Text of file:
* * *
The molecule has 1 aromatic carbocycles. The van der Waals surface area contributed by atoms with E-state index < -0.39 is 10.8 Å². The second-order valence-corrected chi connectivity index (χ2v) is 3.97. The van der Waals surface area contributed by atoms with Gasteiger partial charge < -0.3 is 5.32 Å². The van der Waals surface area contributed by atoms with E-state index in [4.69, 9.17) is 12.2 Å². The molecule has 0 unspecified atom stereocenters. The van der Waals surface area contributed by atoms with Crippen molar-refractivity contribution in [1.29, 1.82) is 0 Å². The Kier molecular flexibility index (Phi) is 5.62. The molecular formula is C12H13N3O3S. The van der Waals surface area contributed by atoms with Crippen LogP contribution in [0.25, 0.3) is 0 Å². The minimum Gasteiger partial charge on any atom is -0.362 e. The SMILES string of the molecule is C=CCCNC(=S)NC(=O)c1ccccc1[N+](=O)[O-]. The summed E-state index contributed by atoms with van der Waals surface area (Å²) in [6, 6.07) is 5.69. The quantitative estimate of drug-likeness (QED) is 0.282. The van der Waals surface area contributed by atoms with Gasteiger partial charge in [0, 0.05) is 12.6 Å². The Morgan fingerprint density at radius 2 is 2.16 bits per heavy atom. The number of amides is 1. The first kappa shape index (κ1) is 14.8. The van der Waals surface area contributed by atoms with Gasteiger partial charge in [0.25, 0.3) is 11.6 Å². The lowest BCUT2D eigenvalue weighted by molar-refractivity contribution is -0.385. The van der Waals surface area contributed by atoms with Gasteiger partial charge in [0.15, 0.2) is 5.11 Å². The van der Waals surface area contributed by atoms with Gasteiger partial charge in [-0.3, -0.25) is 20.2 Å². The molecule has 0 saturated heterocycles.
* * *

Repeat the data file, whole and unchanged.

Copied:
The molecule has 1 aromatic carbocycles. The van der Waals surface area contributed by atoms with E-state index < -0.39 is 10.8 Å². The second-order valence-corrected chi connectivity index (χ2v) is 3.97. The van der Waals surface area contributed by atoms with Gasteiger partial charge < -0.3 is 5.32 Å². The van der Waals surface area contributed by atoms with E-state index in [4.69, 9.17) is 12.2 Å². The molecule has 0 unspecified atom stereocenters. The van der Waals surface area contributed by atoms with Crippen molar-refractivity contribution in [1.29, 1.82) is 0 Å². The Kier molecular flexibility index (Phi) is 5.62. The molecular formula is C12H13N3O3S. The van der Waals surface area contributed by atoms with Crippen LogP contribution in [0.25, 0.3) is 0 Å². The minimum Gasteiger partial charge on any atom is -0.362 e. The SMILES string of the molecule is C=CCCNC(=S)NC(=O)c1ccccc1[N+](=O)[O-]. The summed E-state index contributed by atoms with van der Waals surface area (Å²) in [6, 6.07) is 5.69. The quantitative estimate of drug-likeness (QED) is 0.282. The van der Waals surface area contributed by atoms with Gasteiger partial charge in [0, 0.05) is 12.6 Å². The Morgan fingerprint density at radius 2 is 2.16 bits per heavy atom. The number of amides is 1. The first kappa shape index (κ1) is 14.8. The van der Waals surface area contributed by atoms with Gasteiger partial charge in [0.25, 0.3) is 11.6 Å². The lowest BCUT2D eigenvalue weighted by molar-refractivity contribution is -0.385. The van der Waals surface area contributed by atoms with Gasteiger partial charge in [0.15, 0.2) is 5.11 Å². The van der Waals surface area contributed by atoms with Gasteiger partial charge in [-0.3, -0.25) is 20.2 Å². The molecule has 0 saturated heterocycles.